What to Do When You See an Opossum in Trouble on the Road

Help! There’s an injured or possibly dead opossum in the road. What should I do?

If you can safely do so, it’s generally a good idea to stop when you find an animal in the road, whether the animal is dead or alive. Helping a live animal off the road and getting the animal into care – even if the only care option is euthanasia – is the right thing to do. Moving a dead animal out of the road will decrease the chances that animals scavenging the body will themselves become victims of a vehicle strike. (It’s important to always have sturdy gloves in your car for just this need.)

Opossums present a special case, as they are marsupials. In fact, they’re the only marsupial in North America! As such, an injured or dead opossum may be a mother with babies in her pouch.

If the opossum is in the road, move him/her to the shoulder.

If the animal is alive, get him/her into a box or other carrier and use Animal Help Now’s wildlife emergency service app to find the nearest emergency assistance.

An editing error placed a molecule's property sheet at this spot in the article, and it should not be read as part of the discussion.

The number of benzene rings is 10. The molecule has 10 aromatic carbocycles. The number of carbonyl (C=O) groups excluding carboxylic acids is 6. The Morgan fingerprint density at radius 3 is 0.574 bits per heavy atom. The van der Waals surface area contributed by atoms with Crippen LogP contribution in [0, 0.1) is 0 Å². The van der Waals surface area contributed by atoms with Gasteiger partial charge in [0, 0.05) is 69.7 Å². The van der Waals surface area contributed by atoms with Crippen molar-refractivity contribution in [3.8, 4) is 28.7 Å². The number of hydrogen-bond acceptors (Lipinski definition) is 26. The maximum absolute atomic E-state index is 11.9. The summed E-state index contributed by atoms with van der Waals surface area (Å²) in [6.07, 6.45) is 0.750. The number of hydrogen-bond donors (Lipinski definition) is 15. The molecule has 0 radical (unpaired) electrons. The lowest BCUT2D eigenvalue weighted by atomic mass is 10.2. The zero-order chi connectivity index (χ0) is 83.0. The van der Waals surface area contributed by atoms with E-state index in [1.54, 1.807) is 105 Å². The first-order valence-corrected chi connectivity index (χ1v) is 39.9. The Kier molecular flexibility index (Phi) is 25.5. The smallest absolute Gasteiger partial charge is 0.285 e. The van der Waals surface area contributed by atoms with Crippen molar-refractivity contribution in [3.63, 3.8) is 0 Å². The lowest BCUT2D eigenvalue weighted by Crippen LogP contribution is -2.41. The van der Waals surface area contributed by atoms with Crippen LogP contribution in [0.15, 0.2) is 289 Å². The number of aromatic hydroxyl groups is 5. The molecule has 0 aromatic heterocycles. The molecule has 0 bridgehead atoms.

If you are uncertain whether or not the animal is alive, gently touch the animal’s back feet and eyes and face, check for any movement as you do so. If the animal is alive, get her into a box or other carrier and use Animal Help Now’s wildlife emergency service to find the nearest emergency assistance.

If the animal is dead and has a pouch, check for babies in the pouch. You can do so by gently lifting up the skin on the pouch and peeking inside. If there are babies in the pouch, you will need to take the mom’s body as is to a rehabilitator.

Note: If for some reason taking the mom’s body is not possible, you can transfer the babies to a warm container or carrier with a towel or blanket, but this is an extremely delicate procedure.

We suggest keeping an animal rescue kit (https://ahnow.org/kits) in your vehicle.

Animal Help Now makes finding a wildlife rehabilitator easier than ever. AHNow’s wildlife emergency service is available on the web at www.AHNow.org and as a free smartphone app (iPhone and Android).

With a Million Species at Risk of Extinction from Human Causes, What’s an Individual to Do?